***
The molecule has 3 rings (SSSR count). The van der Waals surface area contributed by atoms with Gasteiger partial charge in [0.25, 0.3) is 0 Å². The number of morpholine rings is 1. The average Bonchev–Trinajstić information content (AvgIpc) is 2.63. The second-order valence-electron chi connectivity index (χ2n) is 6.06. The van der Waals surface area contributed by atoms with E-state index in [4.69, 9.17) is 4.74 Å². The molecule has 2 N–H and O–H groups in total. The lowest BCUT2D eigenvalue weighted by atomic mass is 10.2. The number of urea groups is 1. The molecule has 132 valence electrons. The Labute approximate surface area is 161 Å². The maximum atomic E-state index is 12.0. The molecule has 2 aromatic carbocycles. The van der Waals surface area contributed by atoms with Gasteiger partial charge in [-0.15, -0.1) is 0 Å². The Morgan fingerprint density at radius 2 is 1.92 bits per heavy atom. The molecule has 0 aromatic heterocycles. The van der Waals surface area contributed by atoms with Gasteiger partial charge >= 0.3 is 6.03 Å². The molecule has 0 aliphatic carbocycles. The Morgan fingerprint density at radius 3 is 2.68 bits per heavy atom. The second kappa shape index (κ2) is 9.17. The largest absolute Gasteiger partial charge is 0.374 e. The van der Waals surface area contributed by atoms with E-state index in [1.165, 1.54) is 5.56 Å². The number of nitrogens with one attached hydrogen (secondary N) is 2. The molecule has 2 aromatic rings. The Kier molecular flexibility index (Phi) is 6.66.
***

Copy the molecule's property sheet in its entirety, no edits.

The molecule has 3 rings (SSSR count). The van der Waals surface area contributed by atoms with Gasteiger partial charge in [0.25, 0.3) is 0 Å². The number of morpholine rings is 1. The average Bonchev–Trinajstić information content (AvgIpc) is 2.63. The second-order valence-electron chi connectivity index (χ2n) is 6.06. The van der Waals surface area contributed by atoms with E-state index in [4.69, 9.17) is 4.74 Å². The molecule has 2 N–H and O–H groups in total. The lowest BCUT2D eigenvalue weighted by atomic mass is 10.2. The number of urea groups is 1. The molecule has 132 valence electrons. The Labute approximate surface area is 161 Å². The maximum atomic E-state index is 12.0. The molecule has 2 aromatic carbocycles. The van der Waals surface area contributed by atoms with Gasteiger partial charge in [-0.15, -0.1) is 0 Å². The Morgan fingerprint density at radius 2 is 1.92 bits per heavy atom. The molecule has 0 aromatic heterocycles. The van der Waals surface area contributed by atoms with Gasteiger partial charge >= 0.3 is 6.03 Å². The molecule has 0 aliphatic carbocycles. The Morgan fingerprint density at radius 3 is 2.68 bits per heavy atom. The second kappa shape index (κ2) is 9.17. The largest absolute Gasteiger partial charge is 0.374 e. The van der Waals surface area contributed by atoms with E-state index in [1.165, 1.54) is 5.56 Å². The number of nitrogens with one attached hydrogen (secondary N) is 2. The molecule has 2 aromatic rings. The Kier molecular flexibility index (Phi) is 6.66.